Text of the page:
The war has also devastated the fishing community. The security forces have banned deep-sea fishing. Those who engage in fishing have to survive without proper boats or equipment. Most use rafts. One fisherman from Mulaithivu told us: “We can't go out to sea as it has been prohibited by the Defence Ministry. When we return from after fishing near the seashore, the LTTE men are there to collect tax. They charge us 10 rupees per kilo of fish and then they charge 10 rupees per kilo from the traders who buy our fish.”
“Some of us have to ride bicycles 40 kilometres to reach Kilinochchi town to sell our fish. Some days we can't sell a kilo at 3 rupees,” a fisherman from Nachchikuda said. A number of small children, who have been forced to drop out of school because of the war, are involved in fishing.The situation facing refugees
The situation for people who fled from Jaffna is worse. They are completely dependent on the meagre rations provided by the Colombo government. These refugees are always underfed but sometimes when the rations are withheld for months they are pushed to the point of complete starvation. Other refugees from the Vanni who have lost their homes and livelihood receive nothing.
There are about 50,000 refugees in Kilinochchi alone and about 400,000 throughout the Vanni. The twice-monthly ration for one person is just 368 rupees (about $US4) which is not enough even to cover the bare necessities for three days. By comparison, the monthly wage for an ordinary worker in Colombo is about 4,000 rupees. “Even from that amount, the LTTE gives us only 168 rupees. They don't care about us. We live under trees. But LTTE does not bother about us,” a mother of two told us.
Though certain goods are banned by the Colombo regime you can find them in LTTE-run shops at higher prices. We went to a store at Tharmapuram. A 13-rupee piece of soap cost 20 rupees. Milk for children, which is 110 rupees for a 450-gram pack in the south, is around 150 to 200 rupees here. One Panadol (paracetimol) tablet is 15 rupees—12 times higher than the normal price in the south. The trader explained to us that he gets his goods from the LTTE and has to sell at the prices fixed by them.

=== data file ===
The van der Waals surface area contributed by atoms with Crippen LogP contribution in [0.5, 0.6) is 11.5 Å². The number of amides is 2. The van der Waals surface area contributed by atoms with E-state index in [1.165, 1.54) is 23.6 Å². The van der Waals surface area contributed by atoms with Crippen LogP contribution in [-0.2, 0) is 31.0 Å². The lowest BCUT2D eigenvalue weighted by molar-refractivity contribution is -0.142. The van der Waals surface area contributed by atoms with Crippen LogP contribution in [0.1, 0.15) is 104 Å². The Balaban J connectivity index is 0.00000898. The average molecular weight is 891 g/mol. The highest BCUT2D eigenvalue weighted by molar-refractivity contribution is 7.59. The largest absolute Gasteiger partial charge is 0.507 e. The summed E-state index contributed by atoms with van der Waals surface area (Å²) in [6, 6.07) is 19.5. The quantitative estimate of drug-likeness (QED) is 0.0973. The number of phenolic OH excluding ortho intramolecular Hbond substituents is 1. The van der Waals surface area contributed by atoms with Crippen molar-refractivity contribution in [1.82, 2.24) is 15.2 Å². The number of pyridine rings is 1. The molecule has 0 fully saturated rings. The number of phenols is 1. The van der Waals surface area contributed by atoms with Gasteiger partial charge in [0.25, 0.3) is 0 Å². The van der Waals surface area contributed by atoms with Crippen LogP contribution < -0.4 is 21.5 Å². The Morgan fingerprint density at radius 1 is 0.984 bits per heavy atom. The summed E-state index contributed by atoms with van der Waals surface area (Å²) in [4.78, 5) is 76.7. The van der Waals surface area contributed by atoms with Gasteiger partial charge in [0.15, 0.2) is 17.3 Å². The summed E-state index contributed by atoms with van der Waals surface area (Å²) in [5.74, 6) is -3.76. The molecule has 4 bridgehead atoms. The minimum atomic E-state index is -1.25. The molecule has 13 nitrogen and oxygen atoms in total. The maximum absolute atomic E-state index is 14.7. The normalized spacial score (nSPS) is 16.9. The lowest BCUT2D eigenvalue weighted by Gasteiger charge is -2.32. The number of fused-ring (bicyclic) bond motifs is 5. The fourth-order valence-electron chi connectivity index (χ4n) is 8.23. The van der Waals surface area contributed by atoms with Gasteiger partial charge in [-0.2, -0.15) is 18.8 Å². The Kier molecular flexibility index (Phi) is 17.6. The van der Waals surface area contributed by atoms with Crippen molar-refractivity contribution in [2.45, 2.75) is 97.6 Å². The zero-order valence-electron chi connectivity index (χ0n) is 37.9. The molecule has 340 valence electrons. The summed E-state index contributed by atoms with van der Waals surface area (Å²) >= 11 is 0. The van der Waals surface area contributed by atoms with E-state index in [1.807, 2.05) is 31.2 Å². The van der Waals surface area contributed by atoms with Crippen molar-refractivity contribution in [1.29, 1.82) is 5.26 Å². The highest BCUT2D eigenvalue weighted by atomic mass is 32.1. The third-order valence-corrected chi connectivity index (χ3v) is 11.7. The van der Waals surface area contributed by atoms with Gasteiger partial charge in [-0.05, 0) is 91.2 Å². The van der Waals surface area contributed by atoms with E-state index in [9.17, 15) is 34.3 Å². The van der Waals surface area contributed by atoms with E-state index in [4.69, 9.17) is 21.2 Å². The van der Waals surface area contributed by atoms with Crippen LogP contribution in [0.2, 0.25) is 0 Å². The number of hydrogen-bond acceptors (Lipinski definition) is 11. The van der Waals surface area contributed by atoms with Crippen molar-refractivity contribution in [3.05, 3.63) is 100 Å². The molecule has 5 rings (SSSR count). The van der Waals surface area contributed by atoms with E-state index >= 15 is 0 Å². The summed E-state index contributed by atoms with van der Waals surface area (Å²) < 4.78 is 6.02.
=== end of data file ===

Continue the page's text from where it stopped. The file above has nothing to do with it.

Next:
As part of its government ration, a family sometimes gets five litres of kerosene at 35 rupees per litre. The price in the south is 19 rupees and 40 cents per litre. Out of the ration the LTTE takes four litres and we receive only one. In their stores, they sell a litre of kerosene for 120 rupees.
Only a few children who fled to the Vanni from Jaffna have been able to enrol in school. Moreover, these “schools” have also had to shift as a result of military operations. In some places, you see teachers conducting classes under trees or in temporary huts with the children seated on mats.
After the school in Kilinochchi was destroyed, it was shifted to Akkarayankulam, 14km away. There are two coconut leaf-thatched huts and some classes are conducted out in the open. There are only five teachers for about 700 students. “We did our ordinary level examination last December sitting on mats,” students told us. Three or four students have to share a textbook as the government does no provide enough books.
The main hospital is situated at Kilinochchi but there are no facilities to do surgery. One doctor explained: “In this area infectious diseases are prevalent. Because people live in the jungle we see patients suffering from diseases such as malaria and cholera. Although there are up to 100 patients we can only treat 25. Every three months the government is supposed to provide us with medicines but we get them only twice a year and then not in sufficient quantity. Rabies is spreading, but we just don't have the drugs to treat it.”
Apart from the Kilinochchi base hospital, there is only one other in the district—42km away at Molahavil. In this so-called hospital based in two huts, we saw only one doctor helped by 14 voluntary nurses serving a large number of patients. At least five doctors are needed but the government has allocated money for only one. “We can't get medicines for our ailments from this hospital but you find essential drugs in pharmacies controlled by the LTTE. But where do you get the money to buy them at these exorbitant prices when a one tablet of paracetimol is 15 rupees?” one woman in the queue told us.The LTTE regime